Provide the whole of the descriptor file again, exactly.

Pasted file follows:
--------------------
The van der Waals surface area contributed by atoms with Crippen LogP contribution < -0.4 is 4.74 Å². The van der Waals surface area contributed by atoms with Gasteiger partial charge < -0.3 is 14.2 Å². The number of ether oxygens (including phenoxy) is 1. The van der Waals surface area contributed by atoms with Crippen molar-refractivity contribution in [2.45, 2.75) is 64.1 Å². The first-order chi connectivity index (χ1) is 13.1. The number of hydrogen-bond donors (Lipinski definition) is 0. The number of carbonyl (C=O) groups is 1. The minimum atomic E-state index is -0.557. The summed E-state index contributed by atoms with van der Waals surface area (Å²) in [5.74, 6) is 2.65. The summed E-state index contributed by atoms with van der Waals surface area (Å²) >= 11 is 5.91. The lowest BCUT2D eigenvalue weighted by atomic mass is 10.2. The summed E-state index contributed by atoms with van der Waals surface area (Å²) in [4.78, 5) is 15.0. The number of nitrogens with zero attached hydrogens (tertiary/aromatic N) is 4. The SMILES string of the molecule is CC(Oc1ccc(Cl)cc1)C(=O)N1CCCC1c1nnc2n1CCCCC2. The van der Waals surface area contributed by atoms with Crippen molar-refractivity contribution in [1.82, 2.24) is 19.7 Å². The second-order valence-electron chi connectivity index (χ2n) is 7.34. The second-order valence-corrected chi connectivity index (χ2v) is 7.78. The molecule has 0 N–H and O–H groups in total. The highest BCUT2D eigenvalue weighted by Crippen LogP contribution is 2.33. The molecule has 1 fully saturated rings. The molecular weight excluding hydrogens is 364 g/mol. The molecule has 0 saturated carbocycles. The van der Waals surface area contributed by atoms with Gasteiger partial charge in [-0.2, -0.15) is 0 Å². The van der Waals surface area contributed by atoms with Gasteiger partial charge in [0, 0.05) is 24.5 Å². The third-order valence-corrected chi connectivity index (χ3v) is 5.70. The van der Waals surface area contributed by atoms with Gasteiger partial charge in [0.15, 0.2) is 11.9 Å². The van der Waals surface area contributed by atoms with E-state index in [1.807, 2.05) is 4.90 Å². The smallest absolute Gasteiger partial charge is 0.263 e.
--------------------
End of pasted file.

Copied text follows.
The van der Waals surface area contributed by atoms with Crippen LogP contribution < -0.4 is 4.74 Å². The van der Waals surface area contributed by atoms with Gasteiger partial charge < -0.3 is 14.2 Å². The number of ether oxygens (including phenoxy) is 1. The van der Waals surface area contributed by atoms with Crippen molar-refractivity contribution in [2.45, 2.75) is 64.1 Å². The first-order chi connectivity index (χ1) is 13.1. The number of hydrogen-bond donors (Lipinski definition) is 0. The number of carbonyl (C=O) groups is 1. The minimum atomic E-state index is -0.557. The summed E-state index contributed by atoms with van der Waals surface area (Å²) in [5.74, 6) is 2.65. The summed E-state index contributed by atoms with van der Waals surface area (Å²) >= 11 is 5.91. The lowest BCUT2D eigenvalue weighted by atomic mass is 10.2. The summed E-state index contributed by atoms with van der Waals surface area (Å²) in [4.78, 5) is 15.0. The number of nitrogens with zero attached hydrogens (tertiary/aromatic N) is 4. The SMILES string of the molecule is CC(Oc1ccc(Cl)cc1)C(=O)N1CCCC1c1nnc2n1CCCCC2. The van der Waals surface area contributed by atoms with Crippen molar-refractivity contribution in [1.82, 2.24) is 19.7 Å². The second-order valence-electron chi connectivity index (χ2n) is 7.34. The second-order valence-corrected chi connectivity index (χ2v) is 7.78. The molecule has 0 N–H and O–H groups in total. The highest BCUT2D eigenvalue weighted by Crippen LogP contribution is 2.33. The molecule has 1 fully saturated rings. The molecular weight excluding hydrogens is 364 g/mol. The molecule has 0 saturated carbocycles. The van der Waals surface area contributed by atoms with Gasteiger partial charge in [-0.2, -0.15) is 0 Å². The van der Waals surface area contributed by atoms with Gasteiger partial charge in [0, 0.05) is 24.5 Å². The third-order valence-corrected chi connectivity index (χ3v) is 5.70. The van der Waals surface area contributed by atoms with Gasteiger partial charge in [0.15, 0.2) is 11.9 Å². The van der Waals surface area contributed by atoms with E-state index in [1.807, 2.05) is 4.90 Å². The smallest absolute Gasteiger partial charge is 0.263 e.